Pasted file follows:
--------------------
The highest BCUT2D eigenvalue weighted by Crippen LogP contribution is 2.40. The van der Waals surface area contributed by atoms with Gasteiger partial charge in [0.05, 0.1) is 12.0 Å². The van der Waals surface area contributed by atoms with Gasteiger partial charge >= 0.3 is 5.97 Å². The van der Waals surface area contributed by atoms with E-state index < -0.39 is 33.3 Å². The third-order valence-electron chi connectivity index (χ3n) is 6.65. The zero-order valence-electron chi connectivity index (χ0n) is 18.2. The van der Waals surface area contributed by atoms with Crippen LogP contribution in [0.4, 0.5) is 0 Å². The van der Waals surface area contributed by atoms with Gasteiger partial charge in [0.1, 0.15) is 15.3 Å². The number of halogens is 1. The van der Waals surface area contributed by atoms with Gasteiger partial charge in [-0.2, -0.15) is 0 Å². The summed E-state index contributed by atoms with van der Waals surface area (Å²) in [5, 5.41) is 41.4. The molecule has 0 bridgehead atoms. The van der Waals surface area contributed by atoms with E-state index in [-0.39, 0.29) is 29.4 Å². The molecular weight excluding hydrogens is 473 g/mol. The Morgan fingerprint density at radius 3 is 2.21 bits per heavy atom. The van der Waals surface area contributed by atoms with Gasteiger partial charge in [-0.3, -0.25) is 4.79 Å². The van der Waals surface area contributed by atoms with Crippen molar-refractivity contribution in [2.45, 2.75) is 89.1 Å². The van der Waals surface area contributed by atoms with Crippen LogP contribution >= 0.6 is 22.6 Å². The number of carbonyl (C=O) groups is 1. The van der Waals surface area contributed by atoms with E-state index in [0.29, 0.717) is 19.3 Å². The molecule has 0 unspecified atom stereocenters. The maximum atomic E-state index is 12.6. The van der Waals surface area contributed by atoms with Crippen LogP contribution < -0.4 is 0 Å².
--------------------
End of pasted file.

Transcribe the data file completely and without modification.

The highest BCUT2D eigenvalue weighted by Crippen LogP contribution is 2.40. The van der Waals surface area contributed by atoms with Gasteiger partial charge in [0.05, 0.1) is 12.0 Å². The van der Waals surface area contributed by atoms with Gasteiger partial charge >= 0.3 is 5.97 Å². The van der Waals surface area contributed by atoms with E-state index < -0.39 is 33.3 Å². The third-order valence-electron chi connectivity index (χ3n) is 6.65. The zero-order valence-electron chi connectivity index (χ0n) is 18.2. The van der Waals surface area contributed by atoms with Crippen LogP contribution in [0.4, 0.5) is 0 Å². The van der Waals surface area contributed by atoms with Gasteiger partial charge in [0.1, 0.15) is 15.3 Å². The number of halogens is 1. The van der Waals surface area contributed by atoms with Gasteiger partial charge in [-0.2, -0.15) is 0 Å². The summed E-state index contributed by atoms with van der Waals surface area (Å²) in [5, 5.41) is 41.4. The molecule has 0 bridgehead atoms. The van der Waals surface area contributed by atoms with E-state index in [-0.39, 0.29) is 29.4 Å². The molecular weight excluding hydrogens is 473 g/mol. The Morgan fingerprint density at radius 3 is 2.21 bits per heavy atom. The van der Waals surface area contributed by atoms with Gasteiger partial charge in [-0.3, -0.25) is 4.79 Å². The van der Waals surface area contributed by atoms with Crippen molar-refractivity contribution in [2.45, 2.75) is 89.1 Å². The van der Waals surface area contributed by atoms with Crippen LogP contribution >= 0.6 is 22.6 Å². The number of carbonyl (C=O) groups is 1. The van der Waals surface area contributed by atoms with E-state index in [0.29, 0.717) is 19.3 Å². The molecule has 0 unspecified atom stereocenters. The maximum atomic E-state index is 12.6. The van der Waals surface area contributed by atoms with Crippen LogP contribution < -0.4 is 0 Å².